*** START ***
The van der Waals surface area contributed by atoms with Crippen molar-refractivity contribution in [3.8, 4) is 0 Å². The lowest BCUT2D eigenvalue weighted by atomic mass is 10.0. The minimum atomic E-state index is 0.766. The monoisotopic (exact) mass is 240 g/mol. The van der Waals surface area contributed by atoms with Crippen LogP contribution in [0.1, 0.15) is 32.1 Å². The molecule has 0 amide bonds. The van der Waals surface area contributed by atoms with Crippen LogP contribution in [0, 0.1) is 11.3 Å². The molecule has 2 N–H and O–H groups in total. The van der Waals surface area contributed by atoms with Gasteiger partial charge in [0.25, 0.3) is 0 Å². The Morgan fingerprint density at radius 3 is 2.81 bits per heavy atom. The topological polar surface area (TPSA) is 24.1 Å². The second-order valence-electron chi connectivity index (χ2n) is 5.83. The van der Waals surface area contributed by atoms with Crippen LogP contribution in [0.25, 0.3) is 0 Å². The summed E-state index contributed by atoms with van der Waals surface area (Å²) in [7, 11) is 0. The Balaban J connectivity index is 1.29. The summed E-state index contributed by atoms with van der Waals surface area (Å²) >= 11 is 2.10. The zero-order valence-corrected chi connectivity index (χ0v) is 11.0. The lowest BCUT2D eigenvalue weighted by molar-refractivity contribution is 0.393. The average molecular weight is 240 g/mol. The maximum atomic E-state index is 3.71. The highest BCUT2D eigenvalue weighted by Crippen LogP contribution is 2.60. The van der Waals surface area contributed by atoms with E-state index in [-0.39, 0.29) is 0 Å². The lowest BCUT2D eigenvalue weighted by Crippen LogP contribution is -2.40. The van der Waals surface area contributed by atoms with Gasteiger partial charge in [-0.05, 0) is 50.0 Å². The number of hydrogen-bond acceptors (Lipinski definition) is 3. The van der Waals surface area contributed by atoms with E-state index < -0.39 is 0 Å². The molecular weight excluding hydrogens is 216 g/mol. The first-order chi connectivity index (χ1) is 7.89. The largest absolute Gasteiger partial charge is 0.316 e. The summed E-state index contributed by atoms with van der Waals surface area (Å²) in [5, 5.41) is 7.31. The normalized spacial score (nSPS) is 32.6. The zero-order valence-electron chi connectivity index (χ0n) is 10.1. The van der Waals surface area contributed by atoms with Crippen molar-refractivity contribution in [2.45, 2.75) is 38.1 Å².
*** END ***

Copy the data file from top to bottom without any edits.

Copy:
The van der Waals surface area contributed by atoms with Crippen molar-refractivity contribution in [3.8, 4) is 0 Å². The lowest BCUT2D eigenvalue weighted by atomic mass is 10.0. The minimum atomic E-state index is 0.766. The monoisotopic (exact) mass is 240 g/mol. The van der Waals surface area contributed by atoms with Crippen LogP contribution in [0.1, 0.15) is 32.1 Å². The molecule has 0 amide bonds. The van der Waals surface area contributed by atoms with Crippen LogP contribution in [0, 0.1) is 11.3 Å². The molecule has 2 N–H and O–H groups in total. The van der Waals surface area contributed by atoms with Gasteiger partial charge in [0.25, 0.3) is 0 Å². The Morgan fingerprint density at radius 3 is 2.81 bits per heavy atom. The topological polar surface area (TPSA) is 24.1 Å². The second-order valence-electron chi connectivity index (χ2n) is 5.83. The van der Waals surface area contributed by atoms with Crippen LogP contribution in [0.25, 0.3) is 0 Å². The summed E-state index contributed by atoms with van der Waals surface area (Å²) in [7, 11) is 0. The Balaban J connectivity index is 1.29. The summed E-state index contributed by atoms with van der Waals surface area (Å²) >= 11 is 2.10. The zero-order valence-corrected chi connectivity index (χ0v) is 11.0. The lowest BCUT2D eigenvalue weighted by molar-refractivity contribution is 0.393. The average molecular weight is 240 g/mol. The maximum atomic E-state index is 3.71. The highest BCUT2D eigenvalue weighted by Crippen LogP contribution is 2.60. The van der Waals surface area contributed by atoms with E-state index in [-0.39, 0.29) is 0 Å². The lowest BCUT2D eigenvalue weighted by Crippen LogP contribution is -2.40. The van der Waals surface area contributed by atoms with Gasteiger partial charge in [-0.05, 0) is 50.0 Å². The number of hydrogen-bond acceptors (Lipinski definition) is 3. The van der Waals surface area contributed by atoms with E-state index < -0.39 is 0 Å². The molecular weight excluding hydrogens is 216 g/mol. The first-order chi connectivity index (χ1) is 7.89. The largest absolute Gasteiger partial charge is 0.316 e. The summed E-state index contributed by atoms with van der Waals surface area (Å²) in [5, 5.41) is 7.31. The normalized spacial score (nSPS) is 32.6. The zero-order valence-electron chi connectivity index (χ0n) is 10.1. The van der Waals surface area contributed by atoms with Crippen molar-refractivity contribution in [2.45, 2.75) is 38.1 Å².